Cognitive research in the United States spans approximately 100 years. Most studies have occurred in primate centers, fewer at universities, and for a brief period, in home-based projects focused on enculturation. Historically, great apes living in zoos have been under represented. A shift has occurred that affects the future of the field. Studies at primate centers have significantly decreased, all university based projects have ended, and work in zoos is increasing. The Simon Skjodt International Orangutan Center at the Indianapolis Zoo provides an example of one stable, longitudinally based project. The primary areas of study at the Center are symbolic representation, numerical competency, social learning, memory, and strategic reasoning. All data collection sessions are conducted with visitors present. Cognitive studies in a zoo environment promote great ape welfare, offer a platform for transformational public education, and provide an effective means to advance support for in situ conservation of great apes.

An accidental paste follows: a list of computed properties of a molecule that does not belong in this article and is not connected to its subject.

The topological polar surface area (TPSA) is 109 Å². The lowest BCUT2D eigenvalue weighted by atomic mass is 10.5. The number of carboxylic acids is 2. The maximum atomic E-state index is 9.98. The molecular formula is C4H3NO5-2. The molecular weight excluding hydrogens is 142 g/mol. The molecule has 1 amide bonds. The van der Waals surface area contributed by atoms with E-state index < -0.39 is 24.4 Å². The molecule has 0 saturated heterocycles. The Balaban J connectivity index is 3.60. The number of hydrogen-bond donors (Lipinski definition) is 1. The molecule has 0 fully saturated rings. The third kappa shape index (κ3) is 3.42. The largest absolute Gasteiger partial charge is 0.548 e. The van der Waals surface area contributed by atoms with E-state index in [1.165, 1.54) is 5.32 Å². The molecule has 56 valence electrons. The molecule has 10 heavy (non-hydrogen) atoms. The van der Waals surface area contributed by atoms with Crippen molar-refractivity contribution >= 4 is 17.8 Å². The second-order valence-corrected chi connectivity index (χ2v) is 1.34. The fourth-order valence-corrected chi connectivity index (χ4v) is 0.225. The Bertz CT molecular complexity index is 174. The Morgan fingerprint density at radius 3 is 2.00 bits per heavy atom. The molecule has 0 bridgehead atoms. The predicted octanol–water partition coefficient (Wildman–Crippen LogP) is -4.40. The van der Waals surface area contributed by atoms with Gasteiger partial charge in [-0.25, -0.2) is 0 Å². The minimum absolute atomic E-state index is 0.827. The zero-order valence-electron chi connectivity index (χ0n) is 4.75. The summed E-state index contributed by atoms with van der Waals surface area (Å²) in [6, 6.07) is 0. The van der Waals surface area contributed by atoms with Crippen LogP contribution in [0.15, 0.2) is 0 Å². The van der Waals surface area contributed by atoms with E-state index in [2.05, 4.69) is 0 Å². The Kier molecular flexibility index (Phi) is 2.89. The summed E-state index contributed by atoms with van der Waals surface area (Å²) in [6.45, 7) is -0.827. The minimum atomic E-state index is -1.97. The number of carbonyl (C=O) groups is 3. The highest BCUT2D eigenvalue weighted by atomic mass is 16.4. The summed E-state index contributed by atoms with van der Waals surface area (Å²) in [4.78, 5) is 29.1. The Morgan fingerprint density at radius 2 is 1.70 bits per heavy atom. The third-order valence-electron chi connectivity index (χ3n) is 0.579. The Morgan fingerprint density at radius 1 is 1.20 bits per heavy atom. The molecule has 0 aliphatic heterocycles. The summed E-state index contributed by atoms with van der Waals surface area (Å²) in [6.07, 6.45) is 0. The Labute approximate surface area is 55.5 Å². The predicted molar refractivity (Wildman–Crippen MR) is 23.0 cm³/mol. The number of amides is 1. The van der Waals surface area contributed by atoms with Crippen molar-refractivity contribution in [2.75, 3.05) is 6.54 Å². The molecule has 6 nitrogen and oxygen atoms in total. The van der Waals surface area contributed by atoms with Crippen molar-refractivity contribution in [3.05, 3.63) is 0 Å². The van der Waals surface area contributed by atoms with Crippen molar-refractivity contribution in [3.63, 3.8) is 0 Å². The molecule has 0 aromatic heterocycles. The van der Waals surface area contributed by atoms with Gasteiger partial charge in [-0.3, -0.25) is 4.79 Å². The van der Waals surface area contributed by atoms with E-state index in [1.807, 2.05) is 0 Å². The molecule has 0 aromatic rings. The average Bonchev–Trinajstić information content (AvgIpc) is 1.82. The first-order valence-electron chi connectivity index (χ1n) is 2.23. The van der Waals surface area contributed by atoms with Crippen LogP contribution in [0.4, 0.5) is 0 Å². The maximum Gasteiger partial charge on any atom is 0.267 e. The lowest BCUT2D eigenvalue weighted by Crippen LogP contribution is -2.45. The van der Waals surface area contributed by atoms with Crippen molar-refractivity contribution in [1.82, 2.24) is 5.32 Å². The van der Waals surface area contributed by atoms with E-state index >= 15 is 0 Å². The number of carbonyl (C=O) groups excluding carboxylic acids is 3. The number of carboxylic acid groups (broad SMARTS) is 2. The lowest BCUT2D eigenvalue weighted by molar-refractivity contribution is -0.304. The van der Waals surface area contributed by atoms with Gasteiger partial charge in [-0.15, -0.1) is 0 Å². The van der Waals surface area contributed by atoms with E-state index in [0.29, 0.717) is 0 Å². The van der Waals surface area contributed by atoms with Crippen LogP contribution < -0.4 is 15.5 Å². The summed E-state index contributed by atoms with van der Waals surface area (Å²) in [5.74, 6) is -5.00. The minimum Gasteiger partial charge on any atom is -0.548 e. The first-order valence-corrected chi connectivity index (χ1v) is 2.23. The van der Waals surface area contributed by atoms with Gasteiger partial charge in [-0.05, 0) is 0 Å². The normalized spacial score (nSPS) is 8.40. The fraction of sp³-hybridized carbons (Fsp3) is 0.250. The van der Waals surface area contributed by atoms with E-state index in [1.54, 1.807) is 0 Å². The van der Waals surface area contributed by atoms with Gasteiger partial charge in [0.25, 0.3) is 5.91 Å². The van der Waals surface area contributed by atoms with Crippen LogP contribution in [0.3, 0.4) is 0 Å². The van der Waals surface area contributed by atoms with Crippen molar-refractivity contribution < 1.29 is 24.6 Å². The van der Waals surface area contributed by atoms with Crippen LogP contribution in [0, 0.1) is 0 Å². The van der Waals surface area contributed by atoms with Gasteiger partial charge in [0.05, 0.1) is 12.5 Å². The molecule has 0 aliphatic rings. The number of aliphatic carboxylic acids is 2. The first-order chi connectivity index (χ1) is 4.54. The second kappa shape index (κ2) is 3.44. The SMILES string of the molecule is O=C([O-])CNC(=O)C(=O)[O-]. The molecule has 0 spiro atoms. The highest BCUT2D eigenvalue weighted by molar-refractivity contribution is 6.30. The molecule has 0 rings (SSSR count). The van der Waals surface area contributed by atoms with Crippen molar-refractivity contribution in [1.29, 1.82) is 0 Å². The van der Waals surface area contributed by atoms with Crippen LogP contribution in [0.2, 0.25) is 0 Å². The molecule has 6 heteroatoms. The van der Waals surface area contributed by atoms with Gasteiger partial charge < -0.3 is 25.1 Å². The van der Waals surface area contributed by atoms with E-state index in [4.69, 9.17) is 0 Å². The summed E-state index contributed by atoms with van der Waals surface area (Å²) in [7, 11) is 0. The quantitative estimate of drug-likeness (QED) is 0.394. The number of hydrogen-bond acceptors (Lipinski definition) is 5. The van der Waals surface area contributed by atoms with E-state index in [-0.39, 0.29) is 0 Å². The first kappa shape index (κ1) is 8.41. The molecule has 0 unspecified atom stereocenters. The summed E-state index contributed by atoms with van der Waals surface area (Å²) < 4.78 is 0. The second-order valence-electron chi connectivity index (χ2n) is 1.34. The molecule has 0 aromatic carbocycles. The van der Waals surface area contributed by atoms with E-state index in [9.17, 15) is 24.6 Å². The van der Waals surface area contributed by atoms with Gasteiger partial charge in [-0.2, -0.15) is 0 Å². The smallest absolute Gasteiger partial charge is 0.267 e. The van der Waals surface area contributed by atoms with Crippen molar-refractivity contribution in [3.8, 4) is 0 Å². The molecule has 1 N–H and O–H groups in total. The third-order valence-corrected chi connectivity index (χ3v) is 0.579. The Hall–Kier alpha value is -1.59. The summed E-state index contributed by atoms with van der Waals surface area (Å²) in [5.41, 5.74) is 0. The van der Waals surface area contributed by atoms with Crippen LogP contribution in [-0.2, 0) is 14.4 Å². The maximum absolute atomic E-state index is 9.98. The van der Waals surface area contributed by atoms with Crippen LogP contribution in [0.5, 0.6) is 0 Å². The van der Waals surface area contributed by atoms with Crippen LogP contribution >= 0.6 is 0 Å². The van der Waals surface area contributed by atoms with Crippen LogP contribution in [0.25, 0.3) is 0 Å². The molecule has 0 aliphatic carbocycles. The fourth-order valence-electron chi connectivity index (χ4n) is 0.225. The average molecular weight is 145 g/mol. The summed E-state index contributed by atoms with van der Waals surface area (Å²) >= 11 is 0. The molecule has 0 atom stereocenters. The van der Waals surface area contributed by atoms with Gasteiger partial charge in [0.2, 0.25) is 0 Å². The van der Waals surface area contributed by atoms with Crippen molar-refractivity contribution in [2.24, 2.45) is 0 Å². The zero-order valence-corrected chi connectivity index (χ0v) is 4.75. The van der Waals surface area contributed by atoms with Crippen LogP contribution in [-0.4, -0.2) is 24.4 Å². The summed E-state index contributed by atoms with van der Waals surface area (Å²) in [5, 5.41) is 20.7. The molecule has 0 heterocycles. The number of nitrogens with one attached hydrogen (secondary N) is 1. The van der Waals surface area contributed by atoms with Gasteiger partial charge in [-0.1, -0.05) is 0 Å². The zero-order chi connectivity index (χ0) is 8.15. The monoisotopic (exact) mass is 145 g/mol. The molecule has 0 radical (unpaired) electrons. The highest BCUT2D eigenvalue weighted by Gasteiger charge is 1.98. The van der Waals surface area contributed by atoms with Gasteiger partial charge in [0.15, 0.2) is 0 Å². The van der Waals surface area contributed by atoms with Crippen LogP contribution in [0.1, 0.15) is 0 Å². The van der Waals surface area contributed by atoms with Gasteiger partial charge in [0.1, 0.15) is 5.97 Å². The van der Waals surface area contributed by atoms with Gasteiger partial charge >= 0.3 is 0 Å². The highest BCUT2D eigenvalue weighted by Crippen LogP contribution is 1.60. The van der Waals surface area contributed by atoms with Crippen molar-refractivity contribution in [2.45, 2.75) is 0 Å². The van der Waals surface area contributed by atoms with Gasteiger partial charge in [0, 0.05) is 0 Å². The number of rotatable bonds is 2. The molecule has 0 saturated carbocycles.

Estrildid finches (family: Estrildidae) are characterised by great intraspecific and intersexual variations in sexual traits, which include courtship song, dance and ornamental colourations of plumage. These features are expected to help us answer some questions about the evolution of sexual signals: (1) why multiple ornaments evolve in socially monogamous species; and (2) why, in certain species, males and females share identical sexual traits. To discuss these, first, I briefly review the past phylogenetic comparative studies of Estrildids and show that the three sexual traits evolved independently. Secondly, I focus on one behavioural component of the courtship dance, nesting material holding display, and test the idea that the display evolved as a signal of nest building ability using phylogenetic comparative approaches. The results showed that males exhibited nesting material holding displays in species where males tend to work harder to prepare nests, which indicates that parental cooperation plays a role in the evolution of sexual signals.